Michael combines a broad-based technical background, a fascination with language and an attention to detail which put him in the perfect position to assist with protecting cutting-edge technologies at the interfaces between chemistry, physics and engineering. His wide-ranging practice covers such diverse fields as metallurgy, industrial minerals, geology, semiconductor devices, aerospace composites, smart windows, printing technology and nuclear engineering. Michael especially enjoys working with clients to draft new patent applications and he has substantial experience in this regard.
Michael joined HLK in 2018, having previously trained at a leading Scottish firm of patent attorneys. His scientific background lies in materials science and engineering, condensed matter physics and computer modelling.
He is experienced in drafting patent applications across a range of technologies, as well as prosecuting cases in Europe and further afield. Michael works in both our Chemistry & Life Sciences and Engineering teams. His portfolio includes work which can be divided broadly between chemistry and materials science (including metallurgical compositions and treatments, industrial minerals, petroleum geology, electrochromic materials and polymeric materials) and electrical or /mechanical engineering (including aerospace composite components, semiconductor devices, smart window systems, nuclear engineering, refrigeration systems and printing technologies). He also has experience working on cases relating to hydraulics, medical and veterinary devices, electrochemical and photoionisation-based gas and particle sensors, display technologies and materials deposition.
Michael’s undergraduate degree in materials science at the University of Oxford provided him with the strong foundation in physics and chemistry required to understand the structure-property relationships and engineering applications of a range of materials including metals, semiconductors, ceramics, polymers, composites and biomaterials. He took advanced papers on materials characterisation, nanomaterials, semiconductor device fabrication, electronic structure and the origins of microstructure. Michael subsequently completed an undergraduate master’s project and a DPhil on materials modelling and electronic structure calculations. He developed theoretical methods which he later applied to simulations of transition metals during post-doctoral research for the Ruhr University in Bochum, Germany.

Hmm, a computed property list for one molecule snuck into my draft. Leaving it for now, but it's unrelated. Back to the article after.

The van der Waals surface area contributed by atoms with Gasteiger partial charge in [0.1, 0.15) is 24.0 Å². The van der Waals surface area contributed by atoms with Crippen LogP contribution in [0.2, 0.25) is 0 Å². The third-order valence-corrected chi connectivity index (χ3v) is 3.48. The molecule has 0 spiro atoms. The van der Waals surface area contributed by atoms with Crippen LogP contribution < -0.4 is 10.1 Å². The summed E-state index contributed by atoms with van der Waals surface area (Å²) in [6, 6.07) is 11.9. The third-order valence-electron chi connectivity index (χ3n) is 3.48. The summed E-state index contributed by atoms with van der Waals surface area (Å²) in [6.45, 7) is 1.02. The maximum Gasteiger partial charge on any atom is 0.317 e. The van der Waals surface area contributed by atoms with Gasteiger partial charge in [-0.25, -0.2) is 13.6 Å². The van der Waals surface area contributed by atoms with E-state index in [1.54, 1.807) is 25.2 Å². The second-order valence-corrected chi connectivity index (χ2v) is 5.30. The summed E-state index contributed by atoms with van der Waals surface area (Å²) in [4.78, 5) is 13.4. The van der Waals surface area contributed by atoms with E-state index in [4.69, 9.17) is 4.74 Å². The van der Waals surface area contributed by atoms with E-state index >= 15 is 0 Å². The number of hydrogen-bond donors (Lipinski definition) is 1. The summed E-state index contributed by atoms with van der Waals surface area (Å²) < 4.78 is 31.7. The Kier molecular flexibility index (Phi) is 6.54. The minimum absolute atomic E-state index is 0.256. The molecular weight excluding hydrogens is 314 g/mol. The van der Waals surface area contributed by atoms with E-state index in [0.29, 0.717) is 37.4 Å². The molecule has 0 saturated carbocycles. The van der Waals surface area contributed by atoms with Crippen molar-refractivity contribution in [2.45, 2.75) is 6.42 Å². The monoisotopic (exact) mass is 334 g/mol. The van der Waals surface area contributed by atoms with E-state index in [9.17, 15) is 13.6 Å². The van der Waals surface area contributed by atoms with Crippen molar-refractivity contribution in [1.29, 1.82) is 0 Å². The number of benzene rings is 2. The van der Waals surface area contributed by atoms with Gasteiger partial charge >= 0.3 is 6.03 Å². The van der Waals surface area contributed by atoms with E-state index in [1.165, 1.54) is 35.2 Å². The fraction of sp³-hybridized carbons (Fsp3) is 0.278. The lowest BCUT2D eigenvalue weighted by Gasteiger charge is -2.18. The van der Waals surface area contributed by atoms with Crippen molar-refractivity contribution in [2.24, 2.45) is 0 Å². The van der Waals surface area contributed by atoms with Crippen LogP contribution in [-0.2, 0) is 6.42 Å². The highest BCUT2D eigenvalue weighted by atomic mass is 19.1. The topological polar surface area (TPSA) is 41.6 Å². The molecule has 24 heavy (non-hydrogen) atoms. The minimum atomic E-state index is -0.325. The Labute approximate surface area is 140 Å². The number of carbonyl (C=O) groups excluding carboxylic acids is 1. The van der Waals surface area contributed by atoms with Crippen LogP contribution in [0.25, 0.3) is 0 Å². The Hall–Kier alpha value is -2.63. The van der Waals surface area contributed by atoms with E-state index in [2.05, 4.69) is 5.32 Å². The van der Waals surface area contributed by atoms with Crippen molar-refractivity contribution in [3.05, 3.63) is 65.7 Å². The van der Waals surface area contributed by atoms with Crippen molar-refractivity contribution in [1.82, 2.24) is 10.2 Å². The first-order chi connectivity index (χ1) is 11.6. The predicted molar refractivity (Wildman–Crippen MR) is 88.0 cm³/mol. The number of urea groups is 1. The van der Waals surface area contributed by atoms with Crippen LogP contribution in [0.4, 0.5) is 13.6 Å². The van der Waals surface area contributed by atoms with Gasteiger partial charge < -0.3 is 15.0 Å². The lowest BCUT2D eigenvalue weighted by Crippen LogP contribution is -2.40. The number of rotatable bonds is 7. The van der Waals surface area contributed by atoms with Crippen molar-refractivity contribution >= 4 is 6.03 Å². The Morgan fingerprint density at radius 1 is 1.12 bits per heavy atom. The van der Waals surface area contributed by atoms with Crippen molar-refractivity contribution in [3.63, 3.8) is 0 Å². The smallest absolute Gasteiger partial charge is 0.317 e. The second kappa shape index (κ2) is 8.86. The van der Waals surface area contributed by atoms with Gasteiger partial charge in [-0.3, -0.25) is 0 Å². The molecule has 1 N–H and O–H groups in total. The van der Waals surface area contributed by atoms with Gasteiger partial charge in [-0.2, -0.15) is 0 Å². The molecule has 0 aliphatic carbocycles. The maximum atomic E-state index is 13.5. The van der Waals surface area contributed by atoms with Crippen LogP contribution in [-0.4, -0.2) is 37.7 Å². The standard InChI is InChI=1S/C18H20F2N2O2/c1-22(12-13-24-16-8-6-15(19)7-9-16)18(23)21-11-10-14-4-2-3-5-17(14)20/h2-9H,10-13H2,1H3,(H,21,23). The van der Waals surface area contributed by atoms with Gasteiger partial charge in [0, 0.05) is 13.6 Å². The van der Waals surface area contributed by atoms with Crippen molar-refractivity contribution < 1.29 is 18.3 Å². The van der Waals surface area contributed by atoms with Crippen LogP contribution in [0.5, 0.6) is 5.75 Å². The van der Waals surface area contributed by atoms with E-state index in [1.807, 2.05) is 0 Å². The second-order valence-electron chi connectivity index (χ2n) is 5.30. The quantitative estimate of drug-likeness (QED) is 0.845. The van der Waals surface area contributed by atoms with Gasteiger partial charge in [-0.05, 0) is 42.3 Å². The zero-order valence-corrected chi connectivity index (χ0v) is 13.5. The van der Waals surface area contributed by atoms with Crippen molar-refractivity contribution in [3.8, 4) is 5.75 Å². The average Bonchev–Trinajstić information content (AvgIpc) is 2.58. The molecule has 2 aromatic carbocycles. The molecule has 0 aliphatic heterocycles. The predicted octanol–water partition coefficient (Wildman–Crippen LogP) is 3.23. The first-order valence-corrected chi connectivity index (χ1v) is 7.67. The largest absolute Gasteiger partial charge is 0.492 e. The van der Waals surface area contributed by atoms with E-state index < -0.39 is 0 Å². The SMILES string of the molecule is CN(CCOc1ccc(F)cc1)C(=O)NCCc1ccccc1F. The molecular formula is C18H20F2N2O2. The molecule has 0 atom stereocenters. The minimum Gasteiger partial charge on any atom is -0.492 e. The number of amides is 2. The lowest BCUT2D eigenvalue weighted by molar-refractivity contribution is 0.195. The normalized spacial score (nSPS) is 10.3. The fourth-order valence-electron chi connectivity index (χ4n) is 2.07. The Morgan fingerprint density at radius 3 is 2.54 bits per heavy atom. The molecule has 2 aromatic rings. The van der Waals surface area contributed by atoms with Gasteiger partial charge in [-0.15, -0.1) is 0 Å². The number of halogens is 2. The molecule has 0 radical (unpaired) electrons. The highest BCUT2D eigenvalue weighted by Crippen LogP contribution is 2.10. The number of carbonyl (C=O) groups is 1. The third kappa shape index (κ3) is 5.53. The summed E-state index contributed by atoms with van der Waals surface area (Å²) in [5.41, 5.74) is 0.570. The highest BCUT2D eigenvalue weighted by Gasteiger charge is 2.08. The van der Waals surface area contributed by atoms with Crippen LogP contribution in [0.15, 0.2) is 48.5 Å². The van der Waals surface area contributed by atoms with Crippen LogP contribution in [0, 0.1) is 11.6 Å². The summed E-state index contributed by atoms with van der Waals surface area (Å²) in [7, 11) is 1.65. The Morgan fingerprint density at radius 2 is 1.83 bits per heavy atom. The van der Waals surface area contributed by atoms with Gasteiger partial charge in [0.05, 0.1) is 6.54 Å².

While at university, Michael was awarded a scholarship from Corpus Christi College, as well as the Rolls-Royce, Gibbs and Institute of Materials, Minerals and Mining (IOM3) prizes. He graduated joint top of his class.
Michael completed his final UK and European patent examinations in 2019. He was awarded the Chris Gibson prize for the highest mark in the English Law paper during his foundation examinations.
Michael speaks German at C1 level, having taken German classes as an undergraduate and subsequently at the Goethe Institutes in Munich and Glasgow.
Michael comments “I particularly enjoy getting to grips with new technologies and working with clients to protect inventions which don’t necessarily fall into the traditional categories of ‘chemistry’ or ‘engineering’.”
Michael has been practising yoga for several years now. He began with a beginner’s class as a way to build up his strength after a long illness, but since then he has tried many different styles of yoga including Ashtanga Vinyasa, Sivananda, Desikachar-inspired, vinyasa flow, yin and kundalini.
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